I have monthly sales data for about 7 years and i need to forecast sales figures for the next 10-15 years (yearly basis, not monthly). Also i need to use ARIMA for this.

How to approach this task properly? Should i build a model for the monthly sales figures, forecast all months of needed 15 years and than aggregate it to the level of years? Or is it better to convert my monthly time series to yearly and then make a forecast (however it will be only 7 data points for the needed forecast of 15)? Or maybe some combination?

  • 1
    $\begingroup$ If this is just an exercise, you can try playing with ARIMA. But if this is a real world problem, I doubt ARIMA would do any good in such long horizons. You should better check some forecasts for long-term industry trends and think how your particular product should fare relatively to those. $\endgroup$ Nov 21, 2016 at 9:38
  • $\begingroup$ @RichardHardy, yes, it is an exercise, so i need some ARIMA model or a combination. $\endgroup$
    – Koncopd
    Nov 21, 2016 at 10:52
  • $\begingroup$ Do only you have 7 observations? If so, then there is essentially no chance of uncovering the dynamics using an ARMA model reliably. If you don't know the dynamics then a forecast will not be possible to provide even in the short-run (say 1 year) let alone for a horizon almost twice as large as your sample size. $\endgroup$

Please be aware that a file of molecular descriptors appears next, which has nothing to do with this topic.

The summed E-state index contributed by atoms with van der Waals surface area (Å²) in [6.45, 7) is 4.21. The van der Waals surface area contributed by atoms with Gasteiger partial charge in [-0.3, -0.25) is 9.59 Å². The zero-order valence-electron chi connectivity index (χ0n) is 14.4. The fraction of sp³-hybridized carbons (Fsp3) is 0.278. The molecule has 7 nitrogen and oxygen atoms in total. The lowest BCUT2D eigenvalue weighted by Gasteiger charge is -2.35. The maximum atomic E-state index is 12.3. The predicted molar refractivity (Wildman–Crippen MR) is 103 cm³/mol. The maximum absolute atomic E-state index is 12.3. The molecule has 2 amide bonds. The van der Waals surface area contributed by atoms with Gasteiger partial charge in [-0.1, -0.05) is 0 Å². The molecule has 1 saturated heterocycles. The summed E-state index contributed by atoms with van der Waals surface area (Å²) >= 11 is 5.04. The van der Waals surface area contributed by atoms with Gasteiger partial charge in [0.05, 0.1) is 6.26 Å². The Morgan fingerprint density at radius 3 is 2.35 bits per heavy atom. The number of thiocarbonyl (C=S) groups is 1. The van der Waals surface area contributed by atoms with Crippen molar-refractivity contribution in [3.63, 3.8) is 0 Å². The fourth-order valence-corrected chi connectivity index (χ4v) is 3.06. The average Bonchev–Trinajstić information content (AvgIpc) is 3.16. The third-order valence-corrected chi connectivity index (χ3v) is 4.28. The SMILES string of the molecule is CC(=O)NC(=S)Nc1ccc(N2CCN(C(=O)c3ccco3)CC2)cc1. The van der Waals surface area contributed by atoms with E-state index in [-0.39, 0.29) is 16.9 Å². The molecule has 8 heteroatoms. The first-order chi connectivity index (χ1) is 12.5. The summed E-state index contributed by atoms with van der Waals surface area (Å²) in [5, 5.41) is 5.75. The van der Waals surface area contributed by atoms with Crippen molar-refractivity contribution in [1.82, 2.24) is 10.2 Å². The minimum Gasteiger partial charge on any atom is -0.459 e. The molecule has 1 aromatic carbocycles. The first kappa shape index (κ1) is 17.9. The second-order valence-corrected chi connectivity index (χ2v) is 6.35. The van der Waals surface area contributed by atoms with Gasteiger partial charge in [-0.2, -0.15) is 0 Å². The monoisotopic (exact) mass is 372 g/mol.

– Math-fun
    Oct 24, 2023 at 7:00

1 Answer 1


"All models are wrong, some are useful." George Box said this and he created ARIMA models. ARIMA will work just fine. ARIMA models are a superset of all other models(exponential smoothing, etc.) except H-W Multiplicative. If you have a causal variable you will enhance your model and forecast. If you think the sales are tried to population or some other variable then by all means use it. If there is a life cycle to your product where it will become obsolete in 3 years then you can guide the forecast down by creating a dummy variable with a 1 in the history and right before the drop and then using .9, .8, .7 etc for example to guide the forecast down. You can also use analogues as causals to do something similar.

Don't sum your data to annual. Just sum the monthly forecasts to yearly when you are done.

  • $\begingroup$ downvote? because? $\endgroup$
    – Tom Reilly
    Nov 21, 2016 at 14:17
  • $\begingroup$ i didn't downvote your answer. $\endgroup$
    – Koncopd
    Nov 21, 2016 at 19:53
  • $\begingroup$ ok, but somebody did :) $\endgroup$
    – Tom Reilly
    Nov 21, 2016 at 20:16
  • $\begingroup$ I didn't downvote, but is ARIMA really a superset of exponential smoothing? The way that ARIMA incorporates trend through differencing seems less flexible and less sophisticated than an exponential smoothing trend term. $\endgroup$
    – Arthur
    Feb 8, 2022 at 14:05

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